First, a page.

Susan: Well, it’s interesting, I’m a lifelong gardener, and kind of on a parallel track through several different iterations. I also, for my adult life, I’ve always been a designer of things. Landscape design is kind of the final end game for me in terms of where it all led to. So I’ve run on parallel tracks for a long time. As a child, I can remember being in the garden with my grandmother and snapping snap beans and making violet and lily of the valley bouquets. It’s been a lifelong thing for me. It’s almost habitual more than passion, I think at this point. And I really respect our ability to make the most of whatever little plot of land we’ve been given, or we’re allowed to work. That’s kind of the driving factor for everything is to make it better, and make the world a better place through my efforts.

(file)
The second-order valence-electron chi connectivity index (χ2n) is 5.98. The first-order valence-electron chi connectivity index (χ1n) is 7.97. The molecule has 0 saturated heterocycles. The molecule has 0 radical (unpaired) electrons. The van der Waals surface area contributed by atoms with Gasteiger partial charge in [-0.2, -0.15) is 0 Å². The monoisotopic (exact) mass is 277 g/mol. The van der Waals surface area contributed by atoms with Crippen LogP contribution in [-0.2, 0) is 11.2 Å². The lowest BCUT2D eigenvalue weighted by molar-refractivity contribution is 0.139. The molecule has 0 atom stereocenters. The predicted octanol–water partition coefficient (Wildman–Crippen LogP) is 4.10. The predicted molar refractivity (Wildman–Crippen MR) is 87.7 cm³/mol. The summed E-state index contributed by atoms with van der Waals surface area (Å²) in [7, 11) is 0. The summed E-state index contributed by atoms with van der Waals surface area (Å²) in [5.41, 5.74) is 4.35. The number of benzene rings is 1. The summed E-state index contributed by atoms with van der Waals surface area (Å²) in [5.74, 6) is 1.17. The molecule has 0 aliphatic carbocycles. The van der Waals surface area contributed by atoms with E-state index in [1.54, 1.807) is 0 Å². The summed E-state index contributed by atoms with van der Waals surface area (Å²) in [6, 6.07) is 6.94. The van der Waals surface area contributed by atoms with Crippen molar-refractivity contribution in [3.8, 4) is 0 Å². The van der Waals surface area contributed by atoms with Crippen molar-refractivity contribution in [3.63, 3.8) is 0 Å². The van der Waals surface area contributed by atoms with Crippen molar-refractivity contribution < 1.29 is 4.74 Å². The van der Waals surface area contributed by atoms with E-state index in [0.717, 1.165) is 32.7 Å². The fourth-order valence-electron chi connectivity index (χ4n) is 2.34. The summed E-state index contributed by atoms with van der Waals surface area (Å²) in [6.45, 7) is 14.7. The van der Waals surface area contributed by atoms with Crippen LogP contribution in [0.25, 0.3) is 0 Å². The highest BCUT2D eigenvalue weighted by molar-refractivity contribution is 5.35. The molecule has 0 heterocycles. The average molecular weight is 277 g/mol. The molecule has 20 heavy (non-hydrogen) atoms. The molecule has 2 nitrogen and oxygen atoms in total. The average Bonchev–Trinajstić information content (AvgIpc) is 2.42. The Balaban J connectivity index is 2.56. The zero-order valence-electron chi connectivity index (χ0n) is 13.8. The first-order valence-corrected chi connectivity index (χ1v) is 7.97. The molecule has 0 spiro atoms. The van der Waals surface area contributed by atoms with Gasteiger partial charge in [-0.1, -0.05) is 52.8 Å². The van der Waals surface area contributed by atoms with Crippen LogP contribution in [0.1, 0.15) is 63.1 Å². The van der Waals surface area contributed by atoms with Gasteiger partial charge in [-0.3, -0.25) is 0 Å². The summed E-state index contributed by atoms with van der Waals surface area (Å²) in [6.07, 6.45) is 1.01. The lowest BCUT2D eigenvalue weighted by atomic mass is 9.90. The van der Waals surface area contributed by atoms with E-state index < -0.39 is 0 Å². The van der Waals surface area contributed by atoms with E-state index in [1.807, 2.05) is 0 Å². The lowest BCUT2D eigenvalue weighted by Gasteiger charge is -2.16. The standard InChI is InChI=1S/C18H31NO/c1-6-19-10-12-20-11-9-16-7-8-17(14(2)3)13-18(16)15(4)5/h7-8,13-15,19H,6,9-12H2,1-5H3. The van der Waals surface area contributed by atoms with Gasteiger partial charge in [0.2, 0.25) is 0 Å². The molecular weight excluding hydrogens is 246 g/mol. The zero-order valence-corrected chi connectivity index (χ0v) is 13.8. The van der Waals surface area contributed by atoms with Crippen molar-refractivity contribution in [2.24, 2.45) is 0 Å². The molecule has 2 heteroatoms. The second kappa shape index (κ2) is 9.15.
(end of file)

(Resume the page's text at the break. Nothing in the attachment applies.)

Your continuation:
Dave: Beautiful. I described you having unique artistic vision to my wife. I showed her your portfolio and it turned into a laptop session of ‘look at this, look at this, look at this’ because it is so visually striking. It is so remarkable. Everyone who’s listening to the podcast, if you’re in your car, you’re going back later and visit Susan’s website and look at her portfolio. The website is www.susancohangardens.com and I’ll have a link in the show notes. Take a look at the gentleman’s hobby farm for example. Susan, can you just take a moment and go back to when you decided that you wanted to create art in people’s gardens like that? I found it a little intimidating being so new to gardening, I’m only in my third season. My wife has 20 years of gardening, but what was it like when you were just getting started? Did you ever feel fear or trepidation getting into landscape design?